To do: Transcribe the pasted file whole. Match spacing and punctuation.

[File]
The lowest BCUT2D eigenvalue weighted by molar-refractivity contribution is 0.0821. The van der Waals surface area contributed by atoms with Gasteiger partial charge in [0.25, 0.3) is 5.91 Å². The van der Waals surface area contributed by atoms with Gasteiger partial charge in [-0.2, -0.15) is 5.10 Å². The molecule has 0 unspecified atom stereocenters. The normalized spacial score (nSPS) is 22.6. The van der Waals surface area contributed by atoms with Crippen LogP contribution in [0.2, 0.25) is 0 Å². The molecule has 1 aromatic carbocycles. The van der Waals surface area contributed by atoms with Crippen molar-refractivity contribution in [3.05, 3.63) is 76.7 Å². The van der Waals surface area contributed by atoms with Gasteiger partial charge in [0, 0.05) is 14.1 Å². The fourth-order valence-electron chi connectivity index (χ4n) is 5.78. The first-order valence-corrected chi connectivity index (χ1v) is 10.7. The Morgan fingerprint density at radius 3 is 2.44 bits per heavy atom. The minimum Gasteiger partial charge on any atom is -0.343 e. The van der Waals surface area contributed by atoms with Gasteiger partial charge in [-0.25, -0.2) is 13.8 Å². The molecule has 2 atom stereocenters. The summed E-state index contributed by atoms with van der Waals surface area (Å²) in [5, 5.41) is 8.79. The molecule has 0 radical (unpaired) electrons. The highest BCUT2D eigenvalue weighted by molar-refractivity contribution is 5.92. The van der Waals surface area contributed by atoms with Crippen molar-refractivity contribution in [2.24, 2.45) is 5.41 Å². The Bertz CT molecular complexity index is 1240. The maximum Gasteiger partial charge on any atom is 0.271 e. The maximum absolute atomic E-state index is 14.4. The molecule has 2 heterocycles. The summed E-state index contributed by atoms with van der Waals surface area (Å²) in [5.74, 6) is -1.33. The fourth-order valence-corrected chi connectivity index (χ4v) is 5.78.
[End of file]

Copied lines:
The lowest BCUT2D eigenvalue weighted by molar-refractivity contribution is 0.0821. The van der Waals surface area contributed by atoms with Gasteiger partial charge in [0.25, 0.3) is 5.91 Å². The van der Waals surface area contributed by atoms with Gasteiger partial charge in [-0.2, -0.15) is 5.10 Å². The molecule has 0 unspecified atom stereocenters. The normalized spacial score (nSPS) is 22.6. The van der Waals surface area contributed by atoms with Crippen LogP contribution in [0.2, 0.25) is 0 Å². The molecule has 1 aromatic carbocycles. The van der Waals surface area contributed by atoms with Crippen molar-refractivity contribution in [3.05, 3.63) is 76.7 Å². The van der Waals surface area contributed by atoms with Gasteiger partial charge in [0, 0.05) is 14.1 Å². The fourth-order valence-electron chi connectivity index (χ4n) is 5.78. The first-order valence-corrected chi connectivity index (χ1v) is 10.7. The Morgan fingerprint density at radius 3 is 2.44 bits per heavy atom. The minimum Gasteiger partial charge on any atom is -0.343 e. The van der Waals surface area contributed by atoms with Gasteiger partial charge in [-0.25, -0.2) is 13.8 Å². The molecule has 2 atom stereocenters. The summed E-state index contributed by atoms with van der Waals surface area (Å²) in [5, 5.41) is 8.79. The molecule has 0 radical (unpaired) electrons. The highest BCUT2D eigenvalue weighted by molar-refractivity contribution is 5.92. The van der Waals surface area contributed by atoms with Crippen molar-refractivity contribution in [2.24, 2.45) is 5.41 Å². The Bertz CT molecular complexity index is 1240. The maximum Gasteiger partial charge on any atom is 0.271 e. The maximum absolute atomic E-state index is 14.4. The molecule has 2 heterocycles. The summed E-state index contributed by atoms with van der Waals surface area (Å²) in [5.74, 6) is -1.33. The fourth-order valence-corrected chi connectivity index (χ4v) is 5.78.